Measuring and evaluating training makes up a critical piece of the learning implementation process. Without it, we have no idea if our designs have the impact we are hoping for!
Thanks to one tried-and-true approach, getting started with an evaluation strategy does not have to cause stress. Our team has put together an overview of Kirkpatrick's popular (and proven!) Four-Level Evaluation Model. We hope you'll use it as a map to navigate the valuable exercise of evaluating your learning.
Level 1 Evaluations: Reaction
Administer Level 1 evaluations immediately after the learning is complete. Evaluation questions elicit learner feedback about their experience in the program. For example:
- Were the instructions clear and easy to follow?
- Were you able to use the system/tools with ease?
- What tools and practices can you put into action on the job right away?
- Which aspects of the learning content will you apply on the job immediately?
These kinds of questions help you understand how learners reacted to the content and learning experience, allowing you to make minor adjustments to future design iterations that improve the first impression of a program.
Level 2 Evaluations: Learning
Like Level 1 evaluations, learners complete Level 2 evaluations immediately after the learning is complete. Craft these evaluations to measure the extent to which knowledge and skills gained (or, in some instances, attitudes) are applied on the job. This type of measurement involves varied tools such as tests, simulations, and skill drills.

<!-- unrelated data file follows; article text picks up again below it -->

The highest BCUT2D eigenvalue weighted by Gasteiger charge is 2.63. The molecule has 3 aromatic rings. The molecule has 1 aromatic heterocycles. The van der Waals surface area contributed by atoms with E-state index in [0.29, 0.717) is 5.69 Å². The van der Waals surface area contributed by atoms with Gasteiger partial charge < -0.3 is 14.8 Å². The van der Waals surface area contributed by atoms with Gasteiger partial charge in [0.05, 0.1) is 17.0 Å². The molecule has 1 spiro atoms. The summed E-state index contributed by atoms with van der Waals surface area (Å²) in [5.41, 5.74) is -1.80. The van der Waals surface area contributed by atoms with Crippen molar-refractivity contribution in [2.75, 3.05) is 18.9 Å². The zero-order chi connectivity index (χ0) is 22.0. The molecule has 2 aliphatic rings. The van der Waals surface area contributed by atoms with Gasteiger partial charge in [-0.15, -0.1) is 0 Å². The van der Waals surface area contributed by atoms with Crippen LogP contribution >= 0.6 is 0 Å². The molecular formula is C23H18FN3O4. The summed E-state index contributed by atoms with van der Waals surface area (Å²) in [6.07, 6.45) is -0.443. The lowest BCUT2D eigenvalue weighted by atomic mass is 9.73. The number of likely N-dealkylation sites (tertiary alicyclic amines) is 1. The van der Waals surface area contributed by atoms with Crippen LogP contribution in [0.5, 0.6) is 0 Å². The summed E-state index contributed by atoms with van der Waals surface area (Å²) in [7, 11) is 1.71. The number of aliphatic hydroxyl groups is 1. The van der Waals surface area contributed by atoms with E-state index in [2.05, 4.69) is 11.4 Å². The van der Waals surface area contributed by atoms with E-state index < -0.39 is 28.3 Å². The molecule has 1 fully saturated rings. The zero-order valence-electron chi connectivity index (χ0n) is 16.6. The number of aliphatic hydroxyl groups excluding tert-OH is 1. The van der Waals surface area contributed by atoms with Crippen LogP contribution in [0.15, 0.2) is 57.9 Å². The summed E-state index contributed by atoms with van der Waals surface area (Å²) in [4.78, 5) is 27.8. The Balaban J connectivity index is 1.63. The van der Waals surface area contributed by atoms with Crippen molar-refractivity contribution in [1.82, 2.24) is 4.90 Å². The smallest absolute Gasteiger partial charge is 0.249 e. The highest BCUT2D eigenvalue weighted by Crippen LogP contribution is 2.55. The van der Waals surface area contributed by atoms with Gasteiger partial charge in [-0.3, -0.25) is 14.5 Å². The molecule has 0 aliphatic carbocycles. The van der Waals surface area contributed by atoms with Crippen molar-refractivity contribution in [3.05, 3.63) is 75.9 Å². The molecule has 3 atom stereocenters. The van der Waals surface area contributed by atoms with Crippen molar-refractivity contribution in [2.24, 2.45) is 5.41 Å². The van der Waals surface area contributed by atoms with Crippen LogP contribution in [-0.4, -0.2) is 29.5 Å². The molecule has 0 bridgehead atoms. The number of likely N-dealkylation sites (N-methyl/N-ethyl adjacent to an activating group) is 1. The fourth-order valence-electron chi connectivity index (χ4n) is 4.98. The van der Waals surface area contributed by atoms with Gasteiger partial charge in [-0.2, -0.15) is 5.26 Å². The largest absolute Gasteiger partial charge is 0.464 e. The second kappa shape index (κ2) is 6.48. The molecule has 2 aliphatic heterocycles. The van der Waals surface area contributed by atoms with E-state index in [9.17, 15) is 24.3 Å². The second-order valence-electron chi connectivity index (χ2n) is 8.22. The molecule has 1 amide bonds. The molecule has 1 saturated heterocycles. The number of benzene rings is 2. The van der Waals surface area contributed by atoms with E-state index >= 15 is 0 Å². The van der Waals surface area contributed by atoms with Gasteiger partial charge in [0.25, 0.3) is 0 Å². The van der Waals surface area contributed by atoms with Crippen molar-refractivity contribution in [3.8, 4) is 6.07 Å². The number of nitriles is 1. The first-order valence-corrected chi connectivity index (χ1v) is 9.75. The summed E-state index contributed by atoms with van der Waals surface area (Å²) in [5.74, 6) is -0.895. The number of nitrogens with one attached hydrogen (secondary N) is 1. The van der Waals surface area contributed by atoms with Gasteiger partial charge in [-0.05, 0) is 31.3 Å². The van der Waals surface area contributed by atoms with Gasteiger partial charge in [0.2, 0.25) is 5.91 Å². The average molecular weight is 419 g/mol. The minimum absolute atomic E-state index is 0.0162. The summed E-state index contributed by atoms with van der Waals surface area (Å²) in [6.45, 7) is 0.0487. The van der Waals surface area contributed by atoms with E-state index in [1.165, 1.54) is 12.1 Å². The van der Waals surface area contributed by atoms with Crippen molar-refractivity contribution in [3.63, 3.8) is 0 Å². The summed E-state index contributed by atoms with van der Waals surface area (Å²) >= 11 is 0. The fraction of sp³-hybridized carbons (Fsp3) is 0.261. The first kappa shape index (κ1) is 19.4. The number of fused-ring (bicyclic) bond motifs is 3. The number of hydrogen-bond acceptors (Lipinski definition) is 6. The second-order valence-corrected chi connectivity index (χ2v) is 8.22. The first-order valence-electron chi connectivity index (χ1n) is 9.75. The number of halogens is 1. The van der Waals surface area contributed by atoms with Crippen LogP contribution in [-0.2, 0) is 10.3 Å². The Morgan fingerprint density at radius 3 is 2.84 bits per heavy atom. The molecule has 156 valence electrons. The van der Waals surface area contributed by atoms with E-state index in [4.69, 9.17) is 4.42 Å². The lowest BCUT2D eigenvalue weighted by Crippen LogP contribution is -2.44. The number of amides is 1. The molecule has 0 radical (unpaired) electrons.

As training professionals, we strive to provide content that learners can actually use back on the job. Level 2 evaluations provide us with the opportunity to discover whether learners believe we achieved that goal. Learner perception matters! If they don't think the content supports their success back on the job, the training will fall flat.
Level 3 Evaluations: Behavior
Employ Level 3 evaluations to determine the extent to which the learners apply the learning in their work. When key stakeholders agree that Level 3 results are a part of the measurement of the project’s success, the evaluation strategy must account for variables that can impede on-the-job application of what was learned during the program.
Consider, for example, whether there are: standards for observing employees; methods for engaging supervisory and management personnel; opportunities for coaching and feedback; or sufficient reporting methods.
Level 4 Evaluations: Results
At this level, more complex learning projects involving many employees might require a deeper evaluation of the program’s impact on business operation and function. Measuring the results of a program often involves a long-term process and the definition of specific metrics against which performance will be measured.
An important reminder: not all training programs or events require all four levels of evaluation. Part of creating a meaningful evaluation strategy includes identifying the amount of measurement needed to determine whether a program succeeded or needs improvement.
Looking for more structured guidance on measurement and evaluation strategies? Check out our brand new certificate program, Evaluating Virtual and Blended Learning.